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A police vehicle is seen in Rexton, N.B., after police began enforcing an injunction to end an ongoing demonstration against shale-gas exploration in eastern New Brunswick on Oct. 17, 2013.

ANDREW VAUGHAN/The Canadian Press

The chief of the Elsipogtog First Nation says the fight to halt shale gas exploration in New Brunswick will go on despite a court ruling Monday rejecting his request for an injunction to stop seismic testing.

The province's Court of Queen's Bench dismissed Aaron Sock's application for an injunction, saying there was no evidence that plans by SWN Resources to proceed in its search for shale gas would amount to a degree of harm to Elsipogtog.

"It's a small step backwards," said Sock as he left the courthouse.

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"We will regroup and come back with other options."

The lawyer for Elsipogtog had argued Friday that the provincial government failed to properly consult with First Nations before granting exploration licences to SWN Resources.

In his application for the injunction, T.J. Burke also said there is a risk of the type of violent clash that erupted last month between police and protesters near Rexton if exploration is allowed to continue.

But Judge Judy Clendening said there is no evidence that the behaviour of the respondents could be the basis for possible civil unrest. She added that given that Elsipogtog had delegated responsibility for the consultation process to the Assembly of First Nations Chiefs of New Brunswick, any dispute between those two sides should be resolved at a trial.

Clendening also said it is apparent that SWN Resources is suffering monetary losses as a result of protests over shale gas development.

Sock said he hopes protests remain peaceful but he couldn't guarantee they would.

"I'm just one man and I can't really commit to anything," he said.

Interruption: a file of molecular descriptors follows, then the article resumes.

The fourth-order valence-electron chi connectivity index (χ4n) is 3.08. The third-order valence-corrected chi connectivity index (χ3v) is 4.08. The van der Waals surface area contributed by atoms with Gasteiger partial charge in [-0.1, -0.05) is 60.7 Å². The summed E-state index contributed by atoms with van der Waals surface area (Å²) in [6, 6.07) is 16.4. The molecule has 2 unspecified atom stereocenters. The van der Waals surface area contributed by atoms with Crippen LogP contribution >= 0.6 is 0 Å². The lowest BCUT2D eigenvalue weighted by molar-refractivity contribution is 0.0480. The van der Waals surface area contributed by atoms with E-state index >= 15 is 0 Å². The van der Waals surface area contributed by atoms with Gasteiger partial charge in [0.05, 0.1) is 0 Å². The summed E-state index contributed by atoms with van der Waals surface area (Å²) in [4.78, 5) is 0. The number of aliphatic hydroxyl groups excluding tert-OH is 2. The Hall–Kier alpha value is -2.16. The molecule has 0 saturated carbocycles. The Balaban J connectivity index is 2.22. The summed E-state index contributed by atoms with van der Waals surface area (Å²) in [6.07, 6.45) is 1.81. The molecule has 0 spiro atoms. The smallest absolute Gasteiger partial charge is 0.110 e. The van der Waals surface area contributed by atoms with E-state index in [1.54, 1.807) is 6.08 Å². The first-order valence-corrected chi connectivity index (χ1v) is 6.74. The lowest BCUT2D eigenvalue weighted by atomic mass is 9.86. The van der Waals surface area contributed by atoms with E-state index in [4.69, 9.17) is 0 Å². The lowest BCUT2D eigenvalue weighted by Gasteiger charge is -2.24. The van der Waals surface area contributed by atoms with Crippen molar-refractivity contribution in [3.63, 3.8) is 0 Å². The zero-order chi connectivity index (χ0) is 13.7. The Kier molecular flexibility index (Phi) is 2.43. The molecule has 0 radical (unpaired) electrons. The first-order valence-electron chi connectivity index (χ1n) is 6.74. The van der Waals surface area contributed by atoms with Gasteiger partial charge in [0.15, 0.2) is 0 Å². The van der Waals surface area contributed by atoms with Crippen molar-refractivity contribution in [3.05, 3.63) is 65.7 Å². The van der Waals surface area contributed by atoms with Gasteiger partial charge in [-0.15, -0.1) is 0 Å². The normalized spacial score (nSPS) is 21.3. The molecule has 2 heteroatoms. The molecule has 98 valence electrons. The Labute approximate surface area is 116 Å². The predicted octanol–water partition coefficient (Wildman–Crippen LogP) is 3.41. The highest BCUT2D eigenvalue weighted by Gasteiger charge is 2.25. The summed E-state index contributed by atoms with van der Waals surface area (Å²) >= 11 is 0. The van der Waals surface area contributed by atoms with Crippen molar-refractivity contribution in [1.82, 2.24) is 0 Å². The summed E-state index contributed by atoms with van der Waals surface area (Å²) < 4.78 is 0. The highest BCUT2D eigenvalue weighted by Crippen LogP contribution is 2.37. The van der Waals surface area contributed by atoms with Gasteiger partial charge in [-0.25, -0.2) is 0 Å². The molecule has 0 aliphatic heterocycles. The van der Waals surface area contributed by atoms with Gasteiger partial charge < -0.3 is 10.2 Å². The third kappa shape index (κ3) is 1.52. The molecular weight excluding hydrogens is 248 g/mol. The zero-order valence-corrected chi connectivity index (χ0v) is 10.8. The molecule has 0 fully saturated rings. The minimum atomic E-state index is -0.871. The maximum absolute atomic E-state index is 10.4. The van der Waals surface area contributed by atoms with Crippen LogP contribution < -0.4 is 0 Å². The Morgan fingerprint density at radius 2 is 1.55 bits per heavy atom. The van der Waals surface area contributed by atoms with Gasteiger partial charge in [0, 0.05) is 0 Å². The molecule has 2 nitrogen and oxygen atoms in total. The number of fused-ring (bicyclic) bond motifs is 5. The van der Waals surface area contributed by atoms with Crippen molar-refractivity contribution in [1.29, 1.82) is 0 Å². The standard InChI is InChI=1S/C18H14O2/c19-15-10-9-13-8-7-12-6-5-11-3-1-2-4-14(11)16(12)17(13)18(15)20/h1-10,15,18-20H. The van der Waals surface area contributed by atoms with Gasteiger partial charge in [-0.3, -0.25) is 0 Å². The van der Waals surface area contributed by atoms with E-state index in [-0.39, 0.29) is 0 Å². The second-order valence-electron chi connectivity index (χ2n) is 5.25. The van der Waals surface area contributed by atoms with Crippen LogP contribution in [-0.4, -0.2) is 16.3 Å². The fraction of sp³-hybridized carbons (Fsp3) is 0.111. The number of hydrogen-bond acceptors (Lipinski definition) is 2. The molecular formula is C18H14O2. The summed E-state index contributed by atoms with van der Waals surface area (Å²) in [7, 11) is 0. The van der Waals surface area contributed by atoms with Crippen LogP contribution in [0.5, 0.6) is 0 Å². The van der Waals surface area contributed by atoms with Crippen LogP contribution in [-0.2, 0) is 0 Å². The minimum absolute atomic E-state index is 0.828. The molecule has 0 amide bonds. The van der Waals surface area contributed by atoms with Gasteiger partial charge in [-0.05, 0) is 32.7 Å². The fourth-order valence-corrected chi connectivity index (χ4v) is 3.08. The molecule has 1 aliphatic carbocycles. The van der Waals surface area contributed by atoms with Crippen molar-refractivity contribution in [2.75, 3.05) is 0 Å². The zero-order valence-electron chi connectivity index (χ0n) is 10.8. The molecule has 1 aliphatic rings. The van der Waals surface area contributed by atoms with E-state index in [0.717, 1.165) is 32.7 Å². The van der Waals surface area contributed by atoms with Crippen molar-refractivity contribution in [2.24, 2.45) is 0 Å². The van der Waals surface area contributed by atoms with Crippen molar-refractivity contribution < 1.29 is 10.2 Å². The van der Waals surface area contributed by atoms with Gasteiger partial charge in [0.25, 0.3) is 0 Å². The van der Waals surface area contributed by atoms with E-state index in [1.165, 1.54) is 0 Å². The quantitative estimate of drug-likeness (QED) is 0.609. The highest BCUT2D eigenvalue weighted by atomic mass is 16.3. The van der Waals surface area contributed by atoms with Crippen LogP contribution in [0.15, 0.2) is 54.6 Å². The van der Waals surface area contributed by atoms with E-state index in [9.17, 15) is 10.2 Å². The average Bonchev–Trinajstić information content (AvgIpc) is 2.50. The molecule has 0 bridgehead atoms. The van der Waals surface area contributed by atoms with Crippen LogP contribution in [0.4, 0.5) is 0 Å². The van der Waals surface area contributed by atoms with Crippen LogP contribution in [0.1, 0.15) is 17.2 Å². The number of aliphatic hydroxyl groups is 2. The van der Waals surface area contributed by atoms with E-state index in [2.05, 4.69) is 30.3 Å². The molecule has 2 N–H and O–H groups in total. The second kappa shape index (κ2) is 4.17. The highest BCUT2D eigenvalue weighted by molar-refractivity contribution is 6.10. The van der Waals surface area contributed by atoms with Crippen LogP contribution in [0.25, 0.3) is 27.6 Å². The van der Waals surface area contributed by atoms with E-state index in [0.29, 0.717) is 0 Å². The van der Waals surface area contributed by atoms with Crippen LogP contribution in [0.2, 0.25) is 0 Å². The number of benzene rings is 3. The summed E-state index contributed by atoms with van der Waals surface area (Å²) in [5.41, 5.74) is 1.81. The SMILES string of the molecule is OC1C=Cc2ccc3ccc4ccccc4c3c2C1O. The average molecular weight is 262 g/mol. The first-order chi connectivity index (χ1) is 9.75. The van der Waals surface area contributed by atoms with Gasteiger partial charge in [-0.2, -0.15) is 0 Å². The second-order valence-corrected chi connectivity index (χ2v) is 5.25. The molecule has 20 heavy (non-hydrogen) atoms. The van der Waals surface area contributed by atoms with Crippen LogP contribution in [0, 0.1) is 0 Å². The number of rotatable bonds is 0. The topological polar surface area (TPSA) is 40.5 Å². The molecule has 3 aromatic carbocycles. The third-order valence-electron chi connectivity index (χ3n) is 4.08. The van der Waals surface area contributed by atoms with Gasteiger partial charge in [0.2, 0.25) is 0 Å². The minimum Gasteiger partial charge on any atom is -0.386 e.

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Burke said the fight with the provincial government over what he described as a lack of consultation is far from over.

"Fighting for aboriginal rights and treaty rights is never a waste of time," he said. "They are constitutionally protected rights."

The company's lawyer, Matt Hayes, declined comment Monday. But on Friday, he said granting an injunction would cause the company to lose about $54,000 for each day crews and trucks are not able to do their work.

The lawyer for the provincial government also declined comment Monday. But Premier David Alward has said his government has had more discussions with First Nations on shale gas development than any past government in the province and will continue to hold those consultations if a shale gas industry develops.

An anti-shale gas protest near Rexton, N.B., turned violent last month when police enforced an injunction to halt the blockade of a compound where SWN had stored equipment. Forty people were arrested and six police vehicles burned.

Last week, one woman was arrested and police say a vehicle and some equipment were vandalized during a protest on Highway 11 near Laketon, N.B.

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Judie Acquin-Miksovsky of the St. Mary's First Nation attended Monday's court decision. She said she was worried for the safety of young men from her community who have travelled to Laketon to join the protest.

"We just want to make sure that they stay safe," she said.

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